One thing I’ve learned from moderating a mystery book discussion group for writers is that few crime novels stand up to close inspection or even a second reading for pleasure. More than once I’ve recommended a book to the group because I loved it and thought we could learn from it, only to discover during our detailed (and merciless) discussions that I don’t admire it that much after all.
You might think this happens because a mystery or suspense novel – any novel, actually – is an artificial construct, with the clear beginning, middle, and neat ending we seldom see in real life. The more closely we look at a novel, the more unreal it seems. That certainly has an effect, but it’s not the only reason why books we love can disappoint us on a second reading.
One explanation is that people change but books don’t. If you read a novel for the second time a month after the first, you will be a marginally different person and might see some flaws you missed initially. Wait five years and your interests and emotional life might be so different that you wonder how anything in that book could have pleased or moved you.
The books we never grow tired of, the ones we label “classics” – Jane Austin’s novels, for example, or the works of Mark Twain and Charles Dickens – stand up to repeated readings or viewings as movies or TV dramatizations because they tell universal stories that touch us regardless of where we are in our own lives.
To Kill a Mockingbird is widely regarded as the greatest American novel ever written, and it continues to sell many thousands of
copies every year. I have read it more than once and seen the movie more than once, and I doubt I’ll ever tire of it. But each time, I’ve seen it in a different light because I’m a different person. Sometimes I’ve identified with Scout, at other times with Atticus, and for a while, Boo Radley was the character I felt I had the most in common with. Mockingbird is a perfect novel – beautifully written, cleanly structured, with characters and a message that transcend time and place. The story makes sense, however many times you read it.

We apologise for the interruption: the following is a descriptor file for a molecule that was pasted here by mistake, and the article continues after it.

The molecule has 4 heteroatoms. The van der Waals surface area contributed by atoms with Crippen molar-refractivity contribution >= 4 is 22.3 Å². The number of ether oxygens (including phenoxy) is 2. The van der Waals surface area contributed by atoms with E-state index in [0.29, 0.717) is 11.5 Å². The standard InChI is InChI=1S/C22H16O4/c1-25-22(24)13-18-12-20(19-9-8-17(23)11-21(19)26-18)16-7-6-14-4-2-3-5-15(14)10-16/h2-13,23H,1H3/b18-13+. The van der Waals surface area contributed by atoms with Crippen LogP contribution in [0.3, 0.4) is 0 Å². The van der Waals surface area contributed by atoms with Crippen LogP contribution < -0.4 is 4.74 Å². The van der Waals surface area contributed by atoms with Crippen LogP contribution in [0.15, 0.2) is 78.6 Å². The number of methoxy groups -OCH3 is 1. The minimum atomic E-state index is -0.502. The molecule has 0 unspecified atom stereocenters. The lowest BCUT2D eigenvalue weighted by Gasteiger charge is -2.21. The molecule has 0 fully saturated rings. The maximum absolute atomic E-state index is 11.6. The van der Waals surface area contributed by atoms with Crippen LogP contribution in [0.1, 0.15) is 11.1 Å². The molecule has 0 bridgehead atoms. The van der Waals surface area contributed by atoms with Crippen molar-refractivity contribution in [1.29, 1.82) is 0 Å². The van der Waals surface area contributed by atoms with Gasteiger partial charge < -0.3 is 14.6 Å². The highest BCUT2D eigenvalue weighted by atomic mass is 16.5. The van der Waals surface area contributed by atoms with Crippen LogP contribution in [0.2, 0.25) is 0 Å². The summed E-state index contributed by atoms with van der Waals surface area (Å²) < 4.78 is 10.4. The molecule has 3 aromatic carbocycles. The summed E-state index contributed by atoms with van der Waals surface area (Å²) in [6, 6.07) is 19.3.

Few books have all of those virtues, and the mystery genre, like romance, is the home of many novels that are intended to entertain and quickly be forgotten. If you read them a second time, your emotions won’t be fully engaged again, and your mind will rebel against any clunky writing, questionable plot turns, shallow characters, and weak motivations you overlooked (or noticed but forgave) the first time around. Just as few novels have all the virtues, few have all the flaws, but most books have some of them.
In discussing crime novels, a major problem my group often sees is weak motivation. I’ve been surprised more than once, when re-reading a novel I enjoyed the first time, to discover the characters have little reason to behave the way they do. This flaw comes hand in hand with weak characterization. The character might be vividly depicted, we might be able to “see” him or her clearly, but if we don’t understand the person’s inner life, we can’t understand why an apparently sensible human being is doing dangerous or hurtful things. Without that understanding, the plot won’t make sense. Why didn’t I see the flaw on the first reading? Maybe I liked the writing style or the atmosphere or the suspense and let those elements blind me to the problems.
Some books, though, not only stand up to more than one reading but provide me with fresh insights each time. I’ve admired Thomas H. Cook’s Mortal Memory and Breakheart Hill more with each reading. Laura Lippman’s Every Secret Thing did not disappoint me the second time around (and it was a great book for discussion and dissection). I have a feeling that Laura's What the Dead Know will seem just as wonderful if I read it again. I’ve studied some of Tess Gerritsen’s and Lisa Gardner’s books in great detail in the hope of absorbing their suspense techniques. I’ve read parts of Dennis Lehane’s Mystic River over and over. Reading crime fiction is probably the best way to learn how to write it, but you have to choose your study material carefully.
As for my own published books, in the course of rewriting, editing, and proofing, I've read both of them so many times that I'm thoroughly sick of them. I know what their flaws are. But if you read them only once, maybe you'll overlook the flaws -- or at least not mind them too much.
Have you ever read a book a second time and wondered why you liked it the first time? What is most likely to disappoint you if you look too closely – plot, character, writing style?